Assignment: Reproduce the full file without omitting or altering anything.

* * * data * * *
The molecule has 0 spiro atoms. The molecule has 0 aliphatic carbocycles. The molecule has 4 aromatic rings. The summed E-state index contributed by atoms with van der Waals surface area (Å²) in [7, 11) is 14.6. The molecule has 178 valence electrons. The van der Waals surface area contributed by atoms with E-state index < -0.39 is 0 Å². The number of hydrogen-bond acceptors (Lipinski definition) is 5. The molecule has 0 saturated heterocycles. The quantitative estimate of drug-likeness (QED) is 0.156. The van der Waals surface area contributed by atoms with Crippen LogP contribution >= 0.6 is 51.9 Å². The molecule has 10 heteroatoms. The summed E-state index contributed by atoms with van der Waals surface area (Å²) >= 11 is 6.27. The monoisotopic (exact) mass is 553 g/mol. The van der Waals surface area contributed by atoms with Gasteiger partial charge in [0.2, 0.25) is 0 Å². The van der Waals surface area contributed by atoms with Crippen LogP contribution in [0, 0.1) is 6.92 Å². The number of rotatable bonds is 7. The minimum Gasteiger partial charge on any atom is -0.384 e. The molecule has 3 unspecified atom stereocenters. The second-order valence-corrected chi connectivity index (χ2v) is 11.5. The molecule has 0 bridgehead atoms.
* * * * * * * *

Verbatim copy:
The molecule has 0 spiro atoms. The molecule has 0 aliphatic carbocycles. The molecule has 4 aromatic rings. The summed E-state index contributed by atoms with van der Waals surface area (Å²) in [7, 11) is 14.6. The molecule has 178 valence electrons. The van der Waals surface area contributed by atoms with E-state index < -0.39 is 0 Å². The number of hydrogen-bond acceptors (Lipinski definition) is 5. The molecule has 0 saturated heterocycles. The quantitative estimate of drug-likeness (QED) is 0.156. The van der Waals surface area contributed by atoms with Crippen LogP contribution >= 0.6 is 51.9 Å². The molecule has 10 heteroatoms. The summed E-state index contributed by atoms with van der Waals surface area (Å²) >= 11 is 6.27. The monoisotopic (exact) mass is 553 g/mol. The van der Waals surface area contributed by atoms with Gasteiger partial charge in [0.2, 0.25) is 0 Å². The van der Waals surface area contributed by atoms with Crippen LogP contribution in [0, 0.1) is 6.92 Å². The number of rotatable bonds is 7. The minimum Gasteiger partial charge on any atom is -0.384 e. The molecule has 3 unspecified atom stereocenters. The second-order valence-corrected chi connectivity index (χ2v) is 11.5. The molecule has 0 bridgehead atoms.